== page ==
Appeal from United States District Court for the Western District of Arkansas
The opinion of the court was delivered by: Benton, Circuit Judge.
Before LOKEN, GRUENDER, and BENTON, Circuit Judges.
Jesus Lara pled guilty to distribution of a mixture or substance containing methamphetamine, in violation of 21 U.S.C. § 841(a)(1) and (b)(1)(B)(viii). The district court sentenced him to 130 months' imprisonment. Lara appeals his sentence, arguing that the government breached his plea agreement at the sentencing hearing. Having jurisdiction under 28 U.S.C. § 1291, this court vacates and remands for resentencing.
Lara entered into a plea agreement with the government that contained a stipulation on the drug quantity:
10. The United States and the defendant agree that the most readily provable amount of drugs for which the defendant should be held accountable is at least 20 grams of methamphetamine, but less than 35 grams of methamphetamine. Pursuant to U.S.S.G. § 2D1.1, this quantity of drugs equates to a gross base offense level of 28 on guidelines.
The presentence report (PSR) stated that Lara's total amount to be considered for guideline purposes was 322.30 grams of meth. At sentencing, the government presented witnesses and introduced evidence of other, uncharged criminal conduct in the case, including Lara's involvement in several controlled buys of meth. The district court found Lara responsible for the PSR's quantity, resulting in an increased offense level and sentencing range.
On appeal, Lara argues that the government breached paragraph 10 when at sentencing, it introduced evidence of specific amounts and specific transactions supporting the PSR's quantity. To preserve this claim, Lara must have objected at sentencing to the drug quantity evidence as breaching the agreement. United States v. Smith, 590 F.3d 570, 576-77 (8th Cir. 2009), citing Puckett v. United States, 556 U.S. 129, 134-36 (2009). Although he generally objected to the evidence of the PSR's meth amount, he did not assert that the government violated the plea agreement. Because his claim was not properly preserved for appeal, it is reviewed for plain error. See id.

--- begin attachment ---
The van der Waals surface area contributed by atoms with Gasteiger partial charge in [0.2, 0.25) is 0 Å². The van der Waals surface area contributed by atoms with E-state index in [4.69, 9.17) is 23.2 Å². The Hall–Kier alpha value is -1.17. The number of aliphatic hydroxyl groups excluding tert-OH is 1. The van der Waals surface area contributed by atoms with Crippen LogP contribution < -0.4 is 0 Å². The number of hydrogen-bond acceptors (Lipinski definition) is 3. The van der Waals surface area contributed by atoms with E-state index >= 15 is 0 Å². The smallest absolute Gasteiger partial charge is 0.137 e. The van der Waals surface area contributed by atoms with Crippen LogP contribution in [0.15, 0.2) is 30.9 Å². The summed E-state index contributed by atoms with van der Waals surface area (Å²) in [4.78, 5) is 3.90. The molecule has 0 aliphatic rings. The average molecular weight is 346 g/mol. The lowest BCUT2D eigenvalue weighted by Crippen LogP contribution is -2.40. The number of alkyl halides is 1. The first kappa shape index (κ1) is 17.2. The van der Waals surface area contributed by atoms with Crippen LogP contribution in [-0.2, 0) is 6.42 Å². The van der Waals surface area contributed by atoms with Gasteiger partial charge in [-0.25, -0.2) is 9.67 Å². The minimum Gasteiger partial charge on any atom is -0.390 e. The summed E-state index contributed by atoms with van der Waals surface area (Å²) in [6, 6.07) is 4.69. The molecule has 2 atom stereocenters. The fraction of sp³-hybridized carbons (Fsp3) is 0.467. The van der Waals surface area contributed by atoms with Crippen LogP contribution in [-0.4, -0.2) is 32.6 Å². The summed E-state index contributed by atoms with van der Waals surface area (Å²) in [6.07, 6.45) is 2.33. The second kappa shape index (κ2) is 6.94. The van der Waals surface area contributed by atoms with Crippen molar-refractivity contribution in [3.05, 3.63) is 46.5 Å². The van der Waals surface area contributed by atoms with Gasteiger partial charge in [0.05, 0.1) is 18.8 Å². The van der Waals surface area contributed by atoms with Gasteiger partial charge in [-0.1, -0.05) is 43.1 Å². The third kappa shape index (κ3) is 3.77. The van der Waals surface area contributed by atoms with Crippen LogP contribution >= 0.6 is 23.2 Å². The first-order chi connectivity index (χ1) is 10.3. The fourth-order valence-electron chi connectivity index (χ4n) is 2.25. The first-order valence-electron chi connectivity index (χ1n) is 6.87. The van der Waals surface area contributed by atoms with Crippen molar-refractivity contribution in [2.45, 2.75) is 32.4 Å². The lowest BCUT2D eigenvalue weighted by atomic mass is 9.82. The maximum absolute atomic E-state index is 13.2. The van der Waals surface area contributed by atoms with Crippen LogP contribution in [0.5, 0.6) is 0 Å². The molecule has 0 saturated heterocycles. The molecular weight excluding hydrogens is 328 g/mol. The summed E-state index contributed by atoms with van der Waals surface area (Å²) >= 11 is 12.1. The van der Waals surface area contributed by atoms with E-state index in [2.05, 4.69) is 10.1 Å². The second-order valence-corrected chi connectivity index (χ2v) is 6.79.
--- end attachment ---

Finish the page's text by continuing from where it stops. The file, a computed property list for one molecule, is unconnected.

Under plain-error review, this court can correct an error not raised at trial if there is (1) error, (2) that is plain, and (3) that affects substantial rights. United States v. Lovelace, 565 F.3d 1080, 1087 (8th Cir. 2009), quoting United States v. Keller, 413 F.3d 706, 710 (8th Cir. 2005). If all three conditions are met, this court may remedy the error only if it "seriously affects the fairness, integrity, or public reputation of judicial proceedings." Id.
Interpretation and enforcement of plea agreements is reviewed de novo. United States v. Stobaugh, 420 F.3d 796, 800 (8th Cir. 2005). Plea agreements are essentially contracts between the government and the defendant. United States v. DeWitt, 366 F.3d 667, 669 (8th Cir. 2004). "[W]here a plea agreement is ambiguous, the ambiguities are construed against the government." Stobaugh, 420 F.3d at 800, quoting United States v. Andis,333 F.3d 886, 890 (8th Cir. 2003) (en banc) (alteration in original).
This court must first determine whether there was an error -- here, whether the district court should have allowed the government to present evidence of the PSR's quantity. The government argues that it did not breach the plea agreement, because the stipulation to drug quantity and offense level in paragraph 10 was only an estimate, citing the Stobaugh case.The Stobaugh court found no breach where the parties agreed that the guidelines calculations were only estimates, and a separate paragraph of the plea agreement stated the government would provide "the entirety of the defendant's criminal activities" to the district court. Id.; see also United States v. Peck, 496 F.3d 885, 890 (8th Cir. 2007) (no breach when the plea agreement did not address the guidelines calculations). Here, paragraph 10 stipulated a specific offense level and a specific range of meth -- not estimates. Unlike the agreement in Stobaugh, paragraph 10 prevented the government from advocating an amount or offense level higher than that in paragraph 10.
The government invokes other provisions in the plea agreement addressing what the government can do at sentencing. Because the parties agree that this case is controlled by DeWitt and Stobaugh, we analyze the plea agreement here by comparing it to the agreements in those cases. The government first points to paragraph 15, which states that (1) the agreement does not promise a specific sentence, (2) any discussion of a possible guideline range does not bind the court, and (3) his actual range may be greater than contemplated by the parties. The plea agreement in DeWitt contained such a general provision, but it did not override the specific stipulation to drug quantity and base offense level. DeWitt, 366 F.3d at 668-70.
The government also relies on ...